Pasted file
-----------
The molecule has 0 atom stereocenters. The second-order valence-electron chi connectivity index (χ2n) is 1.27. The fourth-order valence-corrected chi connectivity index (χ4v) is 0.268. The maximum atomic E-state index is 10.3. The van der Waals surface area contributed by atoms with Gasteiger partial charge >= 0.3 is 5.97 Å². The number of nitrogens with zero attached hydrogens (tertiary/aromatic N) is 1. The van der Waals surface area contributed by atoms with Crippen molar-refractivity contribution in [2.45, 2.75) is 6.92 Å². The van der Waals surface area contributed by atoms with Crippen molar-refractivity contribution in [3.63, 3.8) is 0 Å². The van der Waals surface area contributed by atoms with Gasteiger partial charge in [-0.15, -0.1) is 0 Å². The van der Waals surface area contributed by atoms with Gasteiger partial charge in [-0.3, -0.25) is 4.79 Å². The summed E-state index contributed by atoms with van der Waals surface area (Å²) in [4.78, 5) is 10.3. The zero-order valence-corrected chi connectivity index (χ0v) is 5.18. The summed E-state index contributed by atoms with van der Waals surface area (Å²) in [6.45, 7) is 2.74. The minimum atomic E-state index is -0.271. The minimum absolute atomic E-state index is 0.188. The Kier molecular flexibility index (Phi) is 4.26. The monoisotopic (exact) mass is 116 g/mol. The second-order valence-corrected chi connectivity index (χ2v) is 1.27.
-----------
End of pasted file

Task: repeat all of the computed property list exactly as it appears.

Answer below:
The molecule has 0 atom stereocenters. The second-order valence-electron chi connectivity index (χ2n) is 1.27. The fourth-order valence-corrected chi connectivity index (χ4v) is 0.268. The maximum atomic E-state index is 10.3. The van der Waals surface area contributed by atoms with Gasteiger partial charge >= 0.3 is 5.97 Å². The number of nitrogens with zero attached hydrogens (tertiary/aromatic N) is 1. The van der Waals surface area contributed by atoms with Crippen molar-refractivity contribution in [2.45, 2.75) is 6.92 Å². The van der Waals surface area contributed by atoms with Crippen molar-refractivity contribution in [3.63, 3.8) is 0 Å². The van der Waals surface area contributed by atoms with Gasteiger partial charge in [-0.15, -0.1) is 0 Å². The van der Waals surface area contributed by atoms with Gasteiger partial charge in [-0.3, -0.25) is 4.79 Å². The summed E-state index contributed by atoms with van der Waals surface area (Å²) in [4.78, 5) is 10.3. The zero-order valence-corrected chi connectivity index (χ0v) is 5.18. The summed E-state index contributed by atoms with van der Waals surface area (Å²) in [6.45, 7) is 2.74. The minimum atomic E-state index is -0.271. The minimum absolute atomic E-state index is 0.188. The Kier molecular flexibility index (Phi) is 4.26. The monoisotopic (exact) mass is 116 g/mol. The second-order valence-corrected chi connectivity index (χ2v) is 1.27.